Anita Cannibal !!LINK!!
Museums tend to present a simple, reductive narrative about the individual objects or types of object on display within a sometimes conscious and explicit, sometimes unacknowledged and implicit, over-arching narrative or politics. This paper by artist Alana Jelinek describes one art intervention done in 2010 at the Museum of Archaeology & Anthropology, University of Cambridge, that highlights the uncertainty, multiple narratives and layers of interpretation behind one contested object in the collection, namely, nineteenth century Fijian cannibal forks.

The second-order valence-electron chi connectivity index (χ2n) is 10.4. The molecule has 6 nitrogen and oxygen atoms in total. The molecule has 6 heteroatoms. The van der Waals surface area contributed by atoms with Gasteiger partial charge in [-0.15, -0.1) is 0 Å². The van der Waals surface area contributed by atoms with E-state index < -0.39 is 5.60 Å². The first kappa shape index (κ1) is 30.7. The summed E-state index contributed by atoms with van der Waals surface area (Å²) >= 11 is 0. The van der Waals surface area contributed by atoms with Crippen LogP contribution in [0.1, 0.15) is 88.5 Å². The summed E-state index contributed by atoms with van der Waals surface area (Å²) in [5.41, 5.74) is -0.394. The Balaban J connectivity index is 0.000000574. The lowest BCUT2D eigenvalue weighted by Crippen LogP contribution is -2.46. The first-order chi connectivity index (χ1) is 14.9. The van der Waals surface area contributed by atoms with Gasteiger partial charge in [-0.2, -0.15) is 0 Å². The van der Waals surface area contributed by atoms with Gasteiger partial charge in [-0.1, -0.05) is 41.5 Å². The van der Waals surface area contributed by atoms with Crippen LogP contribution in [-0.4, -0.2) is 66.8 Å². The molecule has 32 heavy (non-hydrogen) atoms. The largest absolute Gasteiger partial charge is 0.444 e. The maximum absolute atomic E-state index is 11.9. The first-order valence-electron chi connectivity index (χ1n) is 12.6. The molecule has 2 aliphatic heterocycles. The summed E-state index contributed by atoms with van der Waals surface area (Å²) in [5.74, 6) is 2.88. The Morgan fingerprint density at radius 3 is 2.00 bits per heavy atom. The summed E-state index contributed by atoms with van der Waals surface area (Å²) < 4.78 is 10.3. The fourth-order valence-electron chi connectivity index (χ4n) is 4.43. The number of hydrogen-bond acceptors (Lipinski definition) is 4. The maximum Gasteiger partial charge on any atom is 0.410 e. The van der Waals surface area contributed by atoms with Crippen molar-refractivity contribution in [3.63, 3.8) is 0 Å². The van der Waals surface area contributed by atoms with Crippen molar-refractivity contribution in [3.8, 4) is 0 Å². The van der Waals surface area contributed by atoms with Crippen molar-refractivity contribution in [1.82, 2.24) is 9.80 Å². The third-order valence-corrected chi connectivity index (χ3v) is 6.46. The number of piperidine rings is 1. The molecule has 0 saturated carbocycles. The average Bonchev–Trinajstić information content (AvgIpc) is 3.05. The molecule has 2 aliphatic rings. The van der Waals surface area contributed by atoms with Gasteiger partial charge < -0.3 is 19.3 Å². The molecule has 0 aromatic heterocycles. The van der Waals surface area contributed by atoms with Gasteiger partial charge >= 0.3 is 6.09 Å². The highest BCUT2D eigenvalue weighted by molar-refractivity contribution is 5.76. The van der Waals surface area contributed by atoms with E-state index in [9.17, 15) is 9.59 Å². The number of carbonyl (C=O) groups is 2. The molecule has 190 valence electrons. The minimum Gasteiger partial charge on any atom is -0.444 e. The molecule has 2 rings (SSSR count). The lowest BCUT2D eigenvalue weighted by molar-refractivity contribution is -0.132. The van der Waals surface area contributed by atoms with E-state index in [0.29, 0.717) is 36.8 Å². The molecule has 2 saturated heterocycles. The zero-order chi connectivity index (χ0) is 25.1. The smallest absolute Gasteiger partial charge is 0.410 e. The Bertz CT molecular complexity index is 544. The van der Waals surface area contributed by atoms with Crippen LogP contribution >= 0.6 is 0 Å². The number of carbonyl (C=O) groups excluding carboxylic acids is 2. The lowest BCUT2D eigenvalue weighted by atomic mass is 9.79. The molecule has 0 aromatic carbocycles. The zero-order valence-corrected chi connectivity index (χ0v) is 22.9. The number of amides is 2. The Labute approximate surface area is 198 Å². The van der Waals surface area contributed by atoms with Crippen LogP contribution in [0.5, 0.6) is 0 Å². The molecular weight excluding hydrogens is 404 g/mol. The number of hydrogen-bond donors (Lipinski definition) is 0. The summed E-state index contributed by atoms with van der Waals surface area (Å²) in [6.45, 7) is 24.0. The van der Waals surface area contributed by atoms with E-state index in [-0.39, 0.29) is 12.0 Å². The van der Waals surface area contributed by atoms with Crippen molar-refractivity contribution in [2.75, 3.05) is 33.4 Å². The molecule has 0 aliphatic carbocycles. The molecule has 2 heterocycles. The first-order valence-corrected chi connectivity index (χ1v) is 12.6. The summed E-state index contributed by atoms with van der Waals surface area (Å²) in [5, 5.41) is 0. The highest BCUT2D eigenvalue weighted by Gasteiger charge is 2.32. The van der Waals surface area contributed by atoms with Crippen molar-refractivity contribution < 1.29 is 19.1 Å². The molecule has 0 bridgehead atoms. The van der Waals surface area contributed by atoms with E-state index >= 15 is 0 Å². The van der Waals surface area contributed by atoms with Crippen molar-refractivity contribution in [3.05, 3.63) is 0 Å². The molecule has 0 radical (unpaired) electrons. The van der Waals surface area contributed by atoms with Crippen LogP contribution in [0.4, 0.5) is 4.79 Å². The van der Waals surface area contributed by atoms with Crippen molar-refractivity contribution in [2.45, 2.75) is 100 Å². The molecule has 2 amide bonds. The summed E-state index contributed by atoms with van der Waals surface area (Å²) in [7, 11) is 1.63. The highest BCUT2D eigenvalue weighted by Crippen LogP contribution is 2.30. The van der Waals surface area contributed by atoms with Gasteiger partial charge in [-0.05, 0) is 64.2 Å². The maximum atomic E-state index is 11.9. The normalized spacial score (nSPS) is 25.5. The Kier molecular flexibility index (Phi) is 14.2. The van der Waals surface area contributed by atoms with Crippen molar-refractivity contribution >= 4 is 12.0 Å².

Historically, the Museum presented a narrative of evolutionary progress across its archaeological and anthropological displays. This theme and the politics that surround it was dismantled or disrupted more than 20 years ago with the new set of Museum curators who together share different ideas about 'race' and evolution. Nevertheless, the current display for Fiji contains 3 'cannibal forks' which are described as 'Cannibal Forks, used by High Chiefs and Priests, Nineteenth Century Fiji'. In other words, these objects are presented without reference to current interpretation and scholarship which renders problematic such an easy or simple understanding of the object, its use and history. Describing the 150 year long history of contested interpretation around 'cannibal forks', Museum curator Dr Anita Herle remarks on the 'stickiness' of the term, saying she can think of no other object with a name that so inaccurately reflects its use that has remained current or so universally applied. All other museums with 'cannibal forks' in their collections name them as such, including the Fiji Museum in Suva. 041b061a72